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Maine Parents Face Charges After 9-Month-Old Baby Overdoses On Fentanyl

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Police in Auburn, Maine arrested a couple last Friday after their 9-month-old baby overdosed on the highly-potent synthetic drug fentanyl, NEW CENTER Maine reports. It only takes the equivalent of four grains of salt of fentanyl to kill the average American adult.

Auburn’s fire department was soon called to the couple’s home last week where the child was found unresponsive, according to the news channel. The baby received Narcan, an antidote to the drug, at the hospital, and is said to be recovering, the report noted.

Police found traces of fentanyl in the home after carrying out a search warrant. Matthew Mcleod, 30, and Valene St. Onge, 29, were arrested and their baby was taken from their custody. The two face charges of furnishing schedule W drugs. St. Onge was also charged with endangering the welfare of a child, according to the report.

In 2018, Sara A. Carter produced the documentary “Not in Vein” to showcase the devastation the trafficking of narcotics into this country wreaks on our nation.

In the midst of the epidemic of the novel coronavirus, there exists a worsening epidemic of drug addiction to opioids. The Washington Post released a report Wednesday that detailed the overwhelming spike in overdose deaths since the start of the COVID-19 lockdowns.

“We’ve literally run out of wheeled carts to put them on.”

Columbus, Ohio coroner Anahi Ortiz, who is featured in Carter’s film, told The Washington Post, “We’ve literally run out of wheeled carts to put them (bodies) on.”

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Virginia Public Schools Reinstates Two Books Despite Complaints of Pedophilia and Pornography

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Fairfax

Fairfax County Public Schools has reinstated two books despite complaints from parents that the literature depicted and legitimized obscene and pedophilic material. Parents confronted the school board with the graphic images contained in the books beginning in September. Fairfax County Public Schools (FCPS) announced the books were restored to libraries after two committees reviewed them.

The books, “Lawn Boy” and “Gender Queer” have been determined by the District as helpful to the LGBTQ community. Fox News reports “Lawn Boy” by Jonathan Evison includes long sections of a boy reminiscing about explicit experiences he had at 10 years old. “Gender Queer: A Memoir” is by Maia Kobabe and includes photos of sexual acts between a boy and a man.

Virginia mother and president of Parents Defending Education, Nicole Nelly, told Fox News last week, “It’s appalling that Fairfax County’s response to parental feedback is to quibble over the definition of ‘pedophilia’ and to shame and denigrate families who are concerned about this material.”

“By attempting to normalize this content – and reinstating these books under cover of darkness right before Thanksgiving break – FCPS has demonstrated that in their eyes, parental input is a bug, not a feature, in the system” added Nelly.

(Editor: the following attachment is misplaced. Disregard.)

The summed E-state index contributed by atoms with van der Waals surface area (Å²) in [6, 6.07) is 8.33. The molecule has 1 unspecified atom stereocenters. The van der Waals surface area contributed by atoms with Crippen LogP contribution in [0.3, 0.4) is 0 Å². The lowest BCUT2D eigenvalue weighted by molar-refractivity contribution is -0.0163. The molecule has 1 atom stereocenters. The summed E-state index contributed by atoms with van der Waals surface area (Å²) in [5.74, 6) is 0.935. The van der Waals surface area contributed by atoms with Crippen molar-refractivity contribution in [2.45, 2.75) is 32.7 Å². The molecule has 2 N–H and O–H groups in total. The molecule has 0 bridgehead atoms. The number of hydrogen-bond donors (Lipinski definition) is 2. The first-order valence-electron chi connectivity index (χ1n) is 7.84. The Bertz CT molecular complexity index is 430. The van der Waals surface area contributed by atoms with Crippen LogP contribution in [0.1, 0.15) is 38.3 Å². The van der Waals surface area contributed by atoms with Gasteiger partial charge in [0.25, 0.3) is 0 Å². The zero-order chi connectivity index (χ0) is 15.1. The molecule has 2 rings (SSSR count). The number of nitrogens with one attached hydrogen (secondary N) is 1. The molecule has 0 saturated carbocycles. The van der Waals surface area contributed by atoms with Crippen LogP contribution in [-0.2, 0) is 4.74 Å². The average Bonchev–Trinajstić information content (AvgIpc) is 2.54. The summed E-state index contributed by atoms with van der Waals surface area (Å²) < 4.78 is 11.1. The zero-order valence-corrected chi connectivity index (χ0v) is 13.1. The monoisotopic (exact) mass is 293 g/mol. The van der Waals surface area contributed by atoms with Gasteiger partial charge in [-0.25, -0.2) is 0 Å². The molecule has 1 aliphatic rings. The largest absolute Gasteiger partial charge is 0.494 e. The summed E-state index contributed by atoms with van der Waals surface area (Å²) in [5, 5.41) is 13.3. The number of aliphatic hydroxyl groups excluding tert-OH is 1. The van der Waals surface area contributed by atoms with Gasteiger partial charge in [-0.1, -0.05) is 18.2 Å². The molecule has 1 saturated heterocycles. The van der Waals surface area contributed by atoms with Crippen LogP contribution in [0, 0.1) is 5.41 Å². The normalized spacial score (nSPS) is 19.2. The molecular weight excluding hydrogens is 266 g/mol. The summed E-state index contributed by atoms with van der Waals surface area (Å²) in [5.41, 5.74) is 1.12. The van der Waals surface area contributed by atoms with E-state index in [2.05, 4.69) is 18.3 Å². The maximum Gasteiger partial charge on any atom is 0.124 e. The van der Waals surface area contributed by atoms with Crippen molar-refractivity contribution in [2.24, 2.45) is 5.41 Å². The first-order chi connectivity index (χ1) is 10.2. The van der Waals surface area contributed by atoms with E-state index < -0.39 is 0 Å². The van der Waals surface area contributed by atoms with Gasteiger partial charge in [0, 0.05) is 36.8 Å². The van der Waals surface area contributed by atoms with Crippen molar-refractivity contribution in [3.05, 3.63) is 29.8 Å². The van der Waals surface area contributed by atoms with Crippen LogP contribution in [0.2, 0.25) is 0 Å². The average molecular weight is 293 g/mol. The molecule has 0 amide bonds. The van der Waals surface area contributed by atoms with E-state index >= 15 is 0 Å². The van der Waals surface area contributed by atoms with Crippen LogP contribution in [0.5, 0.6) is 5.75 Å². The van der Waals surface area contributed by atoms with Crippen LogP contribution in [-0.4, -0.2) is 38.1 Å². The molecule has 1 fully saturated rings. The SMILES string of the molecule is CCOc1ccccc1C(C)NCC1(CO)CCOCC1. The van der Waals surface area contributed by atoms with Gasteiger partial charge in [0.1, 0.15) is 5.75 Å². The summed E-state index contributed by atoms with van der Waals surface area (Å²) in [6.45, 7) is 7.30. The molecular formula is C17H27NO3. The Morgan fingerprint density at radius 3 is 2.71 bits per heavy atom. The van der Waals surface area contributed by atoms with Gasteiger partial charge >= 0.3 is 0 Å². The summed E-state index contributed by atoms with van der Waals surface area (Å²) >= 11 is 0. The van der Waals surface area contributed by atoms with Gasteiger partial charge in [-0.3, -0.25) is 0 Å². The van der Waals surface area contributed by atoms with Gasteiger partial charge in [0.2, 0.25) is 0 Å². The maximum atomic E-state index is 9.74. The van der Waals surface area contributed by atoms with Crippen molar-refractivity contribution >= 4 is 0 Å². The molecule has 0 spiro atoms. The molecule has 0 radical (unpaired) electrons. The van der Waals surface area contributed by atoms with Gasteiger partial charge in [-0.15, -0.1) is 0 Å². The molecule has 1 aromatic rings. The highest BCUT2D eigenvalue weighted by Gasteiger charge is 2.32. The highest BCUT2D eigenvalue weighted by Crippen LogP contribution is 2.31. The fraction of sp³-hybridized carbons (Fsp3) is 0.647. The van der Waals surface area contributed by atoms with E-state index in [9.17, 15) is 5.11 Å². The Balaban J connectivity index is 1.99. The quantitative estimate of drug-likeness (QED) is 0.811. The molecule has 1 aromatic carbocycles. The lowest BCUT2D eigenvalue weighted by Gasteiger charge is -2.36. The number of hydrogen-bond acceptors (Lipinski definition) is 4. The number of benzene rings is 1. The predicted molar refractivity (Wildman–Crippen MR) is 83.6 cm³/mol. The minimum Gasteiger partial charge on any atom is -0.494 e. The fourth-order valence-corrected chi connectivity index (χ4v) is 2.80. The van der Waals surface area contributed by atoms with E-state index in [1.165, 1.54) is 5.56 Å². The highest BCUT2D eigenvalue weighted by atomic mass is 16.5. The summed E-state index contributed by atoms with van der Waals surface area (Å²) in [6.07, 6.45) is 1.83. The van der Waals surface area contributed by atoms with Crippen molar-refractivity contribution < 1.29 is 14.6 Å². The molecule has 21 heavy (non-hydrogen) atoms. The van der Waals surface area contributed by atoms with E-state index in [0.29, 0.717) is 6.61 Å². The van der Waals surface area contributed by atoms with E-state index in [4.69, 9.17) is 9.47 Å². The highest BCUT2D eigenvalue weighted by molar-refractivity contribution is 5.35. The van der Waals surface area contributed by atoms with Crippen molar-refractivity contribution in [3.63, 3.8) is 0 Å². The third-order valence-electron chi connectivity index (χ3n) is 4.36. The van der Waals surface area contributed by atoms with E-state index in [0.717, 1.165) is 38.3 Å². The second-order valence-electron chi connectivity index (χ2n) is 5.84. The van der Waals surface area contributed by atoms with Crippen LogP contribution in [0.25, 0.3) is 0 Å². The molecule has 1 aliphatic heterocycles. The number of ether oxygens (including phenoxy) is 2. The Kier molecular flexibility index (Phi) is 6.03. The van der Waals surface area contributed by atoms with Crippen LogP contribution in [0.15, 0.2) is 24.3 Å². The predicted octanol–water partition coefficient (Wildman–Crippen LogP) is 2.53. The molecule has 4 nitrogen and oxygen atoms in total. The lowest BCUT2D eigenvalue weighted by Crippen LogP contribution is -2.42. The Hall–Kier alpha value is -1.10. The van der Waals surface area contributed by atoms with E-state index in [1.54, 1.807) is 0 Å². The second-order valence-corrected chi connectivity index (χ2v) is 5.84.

In an interview with Fox News, Stacy Langton, one of the mothers who first confronted the school board, says “plenty” of Democrats and liberals are also calling her to say they “don’t want their kids exposed to this in school…this is FCPS coming out and explicitly saying they are in favor of porn in schools for your children.”

FCPS, however, claims that two committees comprised of school administrators, librarians, parents, and students determined that the books did not contain pedophilia, nor did they violate regulations by including obscene material.

“The decision reaffirms FCPS’s ongoing commitment to provide diverse reading materials that reflect on our student population, allowing every child an opportunity to see themselves reflected in literary characters” said FCPS in a released statement.

“Both reviews concluded that the books were valuable in their potential to reach marginalized youth who may struggle to find relatable literary characters that reflect their personal journeys” the statement continued.

Michael Sabbeth, Colorado attorney and author of “The Good, The Bad & The Difference: How to Talk With Children About Values” says “the Board’s assertion cleverly employs a logical fallacy—a strawman argument.”

While the board’s “refutation alleges the material affirms students with ‘marginalized identities’ and acknowledges the ‘difficulties nonbinary and asexual individuals may face’, their justification ignores and fails to negate allegations of obscenity, pornography and or pedophilia” states Sabbeth.

“Ironically, the Board’s justification demeans those it alleges to support. If, for example, pedophilia is in a book, arguing it helps youngsters is morally beneath contempt. To virtuously support those individuals, the Board need do no more than advance this unambiguous message: Treat all people respectfully” Sabbeth concludes.

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